A video from the Missouri Hospital Association on Boone Hospital Center Supportive Care nurse Doreen Rardin.
No one should have to suffer through an illness or die alone or in pain. From the start of a life altering or terminal illness, practitioners try to reduce the burden on family caregivers by identifying and providing for patient and family needs, whether physical, emotional, practical, or spiritual.
The Supportive Care Program at Boone Hospital Center has the primary mission of relieving the pain, suffering and symptoms of those with a life altering or life threatening illness. It offers direct patient care as well as support for the family. The program also seeks to develop a larger local community knowledgeable about palliative medicine and offers an invitation to all hospital staff to support and be involved in the program. A final goal is to connect with those outside of mid-Missouri to expand access to palliative care.
You can find out more about the Supportive Care Program at Boone Hospital Center by downloading our service overview (PDF). Patients, family and caregivers who are or will be experiencing the process of end-of-life care, may find the instructive brochure Preparing for End of Life (PDF) of use.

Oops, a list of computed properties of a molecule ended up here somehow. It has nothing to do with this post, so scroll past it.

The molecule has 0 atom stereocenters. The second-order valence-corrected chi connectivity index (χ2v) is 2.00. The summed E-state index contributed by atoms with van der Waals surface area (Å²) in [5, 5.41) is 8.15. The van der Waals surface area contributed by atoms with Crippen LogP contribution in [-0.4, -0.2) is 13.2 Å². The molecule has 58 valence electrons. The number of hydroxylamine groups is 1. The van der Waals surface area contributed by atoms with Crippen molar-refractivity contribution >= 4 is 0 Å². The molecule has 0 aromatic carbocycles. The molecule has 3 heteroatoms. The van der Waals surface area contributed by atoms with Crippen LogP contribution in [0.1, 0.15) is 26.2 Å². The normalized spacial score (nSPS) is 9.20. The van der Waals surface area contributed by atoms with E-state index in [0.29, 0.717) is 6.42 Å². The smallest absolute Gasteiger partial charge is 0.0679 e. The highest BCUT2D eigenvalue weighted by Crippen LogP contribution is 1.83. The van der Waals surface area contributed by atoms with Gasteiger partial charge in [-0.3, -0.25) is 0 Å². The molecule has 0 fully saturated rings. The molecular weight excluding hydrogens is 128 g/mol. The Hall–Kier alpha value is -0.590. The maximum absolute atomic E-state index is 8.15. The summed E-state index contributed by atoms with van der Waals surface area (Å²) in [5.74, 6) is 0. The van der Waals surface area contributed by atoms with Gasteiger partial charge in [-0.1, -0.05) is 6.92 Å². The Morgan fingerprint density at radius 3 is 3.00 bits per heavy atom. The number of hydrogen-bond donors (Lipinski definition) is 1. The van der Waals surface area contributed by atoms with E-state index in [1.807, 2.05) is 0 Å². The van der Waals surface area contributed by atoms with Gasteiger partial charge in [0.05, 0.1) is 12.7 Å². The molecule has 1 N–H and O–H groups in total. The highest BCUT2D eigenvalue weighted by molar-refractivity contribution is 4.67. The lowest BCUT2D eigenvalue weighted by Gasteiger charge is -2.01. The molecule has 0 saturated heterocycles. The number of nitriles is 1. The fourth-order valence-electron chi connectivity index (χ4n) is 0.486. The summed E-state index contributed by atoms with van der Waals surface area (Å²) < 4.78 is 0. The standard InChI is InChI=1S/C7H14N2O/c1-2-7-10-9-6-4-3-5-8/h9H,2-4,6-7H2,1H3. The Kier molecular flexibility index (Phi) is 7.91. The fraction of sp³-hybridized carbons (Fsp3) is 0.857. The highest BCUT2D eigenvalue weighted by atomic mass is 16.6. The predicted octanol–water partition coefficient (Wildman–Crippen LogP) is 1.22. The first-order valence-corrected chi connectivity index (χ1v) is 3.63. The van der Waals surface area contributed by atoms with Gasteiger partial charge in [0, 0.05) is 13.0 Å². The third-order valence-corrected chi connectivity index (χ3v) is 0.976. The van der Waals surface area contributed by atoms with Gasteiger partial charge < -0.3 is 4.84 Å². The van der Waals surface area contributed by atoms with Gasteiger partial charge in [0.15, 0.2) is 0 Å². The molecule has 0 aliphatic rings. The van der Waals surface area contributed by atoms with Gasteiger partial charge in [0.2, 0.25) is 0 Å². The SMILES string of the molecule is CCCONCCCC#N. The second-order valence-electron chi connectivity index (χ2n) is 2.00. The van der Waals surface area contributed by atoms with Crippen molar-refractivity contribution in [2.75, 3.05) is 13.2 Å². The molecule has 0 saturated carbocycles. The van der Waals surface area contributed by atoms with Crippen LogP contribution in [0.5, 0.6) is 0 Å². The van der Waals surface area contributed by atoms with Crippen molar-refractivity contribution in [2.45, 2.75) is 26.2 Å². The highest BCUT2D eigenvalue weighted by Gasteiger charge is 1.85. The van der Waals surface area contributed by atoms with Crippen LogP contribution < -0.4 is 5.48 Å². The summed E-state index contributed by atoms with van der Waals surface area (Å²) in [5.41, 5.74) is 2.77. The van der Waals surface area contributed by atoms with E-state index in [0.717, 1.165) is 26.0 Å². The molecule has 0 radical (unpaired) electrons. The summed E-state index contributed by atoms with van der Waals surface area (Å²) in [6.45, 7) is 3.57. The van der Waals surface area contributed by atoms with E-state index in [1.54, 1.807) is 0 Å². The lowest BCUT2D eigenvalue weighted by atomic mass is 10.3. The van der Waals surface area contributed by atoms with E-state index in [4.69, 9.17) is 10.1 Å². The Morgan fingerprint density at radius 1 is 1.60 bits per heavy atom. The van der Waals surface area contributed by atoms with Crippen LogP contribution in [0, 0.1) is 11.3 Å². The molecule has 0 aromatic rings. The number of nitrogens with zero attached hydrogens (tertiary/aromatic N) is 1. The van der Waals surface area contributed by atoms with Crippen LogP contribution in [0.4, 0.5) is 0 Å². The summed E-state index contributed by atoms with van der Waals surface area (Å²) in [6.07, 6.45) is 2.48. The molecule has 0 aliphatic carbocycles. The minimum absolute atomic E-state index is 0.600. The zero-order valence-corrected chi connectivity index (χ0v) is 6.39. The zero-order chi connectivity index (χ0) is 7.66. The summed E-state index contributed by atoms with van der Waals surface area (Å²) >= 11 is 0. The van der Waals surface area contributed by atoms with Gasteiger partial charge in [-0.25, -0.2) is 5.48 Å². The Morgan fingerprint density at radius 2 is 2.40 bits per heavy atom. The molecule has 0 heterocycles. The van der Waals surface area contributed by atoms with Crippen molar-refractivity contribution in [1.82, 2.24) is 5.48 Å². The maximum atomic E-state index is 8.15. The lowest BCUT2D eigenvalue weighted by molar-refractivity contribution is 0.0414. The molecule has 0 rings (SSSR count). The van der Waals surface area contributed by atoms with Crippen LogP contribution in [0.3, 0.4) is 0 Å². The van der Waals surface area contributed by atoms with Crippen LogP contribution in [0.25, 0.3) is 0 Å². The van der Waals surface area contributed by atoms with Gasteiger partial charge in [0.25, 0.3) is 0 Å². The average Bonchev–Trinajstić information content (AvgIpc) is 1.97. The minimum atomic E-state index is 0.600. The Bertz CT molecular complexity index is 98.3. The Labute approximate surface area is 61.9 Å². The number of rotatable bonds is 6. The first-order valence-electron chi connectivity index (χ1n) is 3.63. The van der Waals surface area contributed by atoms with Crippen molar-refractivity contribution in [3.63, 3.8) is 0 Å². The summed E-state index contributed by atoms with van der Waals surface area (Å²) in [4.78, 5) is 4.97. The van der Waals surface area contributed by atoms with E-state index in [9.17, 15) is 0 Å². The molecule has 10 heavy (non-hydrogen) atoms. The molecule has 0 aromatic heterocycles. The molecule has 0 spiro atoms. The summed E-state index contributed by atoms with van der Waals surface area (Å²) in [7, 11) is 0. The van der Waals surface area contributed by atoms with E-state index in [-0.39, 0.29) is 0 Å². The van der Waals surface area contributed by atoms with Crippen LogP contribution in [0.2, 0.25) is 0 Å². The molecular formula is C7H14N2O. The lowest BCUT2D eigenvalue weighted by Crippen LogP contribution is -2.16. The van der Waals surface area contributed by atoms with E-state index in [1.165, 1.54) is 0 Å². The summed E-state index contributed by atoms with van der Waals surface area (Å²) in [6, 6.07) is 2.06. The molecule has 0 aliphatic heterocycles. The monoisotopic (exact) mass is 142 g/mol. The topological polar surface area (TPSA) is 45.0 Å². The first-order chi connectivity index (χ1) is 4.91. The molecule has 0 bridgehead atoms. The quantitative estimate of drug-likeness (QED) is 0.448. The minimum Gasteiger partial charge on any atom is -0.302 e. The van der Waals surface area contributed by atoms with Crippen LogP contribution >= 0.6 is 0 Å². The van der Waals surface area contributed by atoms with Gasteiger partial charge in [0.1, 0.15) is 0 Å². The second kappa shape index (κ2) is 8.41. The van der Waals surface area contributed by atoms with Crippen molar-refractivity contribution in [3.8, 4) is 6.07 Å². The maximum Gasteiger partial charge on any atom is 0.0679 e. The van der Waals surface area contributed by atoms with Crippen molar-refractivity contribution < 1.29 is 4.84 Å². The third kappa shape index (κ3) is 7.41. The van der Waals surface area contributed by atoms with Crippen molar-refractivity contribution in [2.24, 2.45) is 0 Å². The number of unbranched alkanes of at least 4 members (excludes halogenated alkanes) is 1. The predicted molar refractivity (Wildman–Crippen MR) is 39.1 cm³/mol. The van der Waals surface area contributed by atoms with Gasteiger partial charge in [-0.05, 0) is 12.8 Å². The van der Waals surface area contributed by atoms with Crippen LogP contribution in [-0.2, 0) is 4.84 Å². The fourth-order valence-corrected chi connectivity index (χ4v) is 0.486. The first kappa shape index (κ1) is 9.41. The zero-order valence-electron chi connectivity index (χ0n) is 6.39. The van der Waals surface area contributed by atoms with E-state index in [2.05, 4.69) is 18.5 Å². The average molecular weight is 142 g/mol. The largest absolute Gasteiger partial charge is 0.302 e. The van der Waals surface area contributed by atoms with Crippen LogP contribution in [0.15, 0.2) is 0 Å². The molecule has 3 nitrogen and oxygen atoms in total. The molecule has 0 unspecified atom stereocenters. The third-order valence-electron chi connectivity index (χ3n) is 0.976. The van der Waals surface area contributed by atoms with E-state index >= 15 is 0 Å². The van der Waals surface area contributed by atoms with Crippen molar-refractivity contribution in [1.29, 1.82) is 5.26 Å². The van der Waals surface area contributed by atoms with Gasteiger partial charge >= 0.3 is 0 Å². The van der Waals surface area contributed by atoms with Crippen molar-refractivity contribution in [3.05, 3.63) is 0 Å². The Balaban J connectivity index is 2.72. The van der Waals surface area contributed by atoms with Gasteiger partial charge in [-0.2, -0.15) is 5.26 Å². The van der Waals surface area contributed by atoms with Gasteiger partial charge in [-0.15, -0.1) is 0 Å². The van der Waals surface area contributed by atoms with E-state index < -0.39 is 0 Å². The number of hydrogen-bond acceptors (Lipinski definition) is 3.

Supportive Care services for the seriously ill, their caregivers, families, and loved ones include:
Curative or Life-Prolonging Treatments
While hospice care usually requires that patients give up such treatments, supportive care services make no such injunction. Supportive Care patients can receive all of the benefits of comfort care while continuing curative treatment of their condition.
Relief of Physical Suffering
Supportive Care professionals provide highly skilled symptom management for pain, anxiety, constipation, weakness, and many other kinds of discomfort. They also help patients and families deal with side effects from therapies.
Attention to Emotional Needs
Supportive Care recognizes that emotional and spiritual distress are important sources of suffering. Supportive Care can offer help with non-physical pain through counseling and spiritual support.
Supportive Care teams are made up not only of medical and nursing practitioners but also social workers, clergy, pharmacists, and physical and occupational therapists. Thanks to their interdisciplinary nature, the teams can facilitate frank discussions between all the relevant players about what is needed during a patient's illness, as well as help patients identify their own goals.
Guarantee of 24/7 Access to Help
By coordinating communication between doctors, home care nurses, pharmacists, hospital and nursing home staff, Supportive Care teams ensure that patients and their families can always reach someone quickly with questions.
Support for the Bereaved Family
Supportive Care programs don't forget about the family after a patient dies. They recognize that family caregivers need help and support after an illness and make sure that support and counseling services are available to those who need them.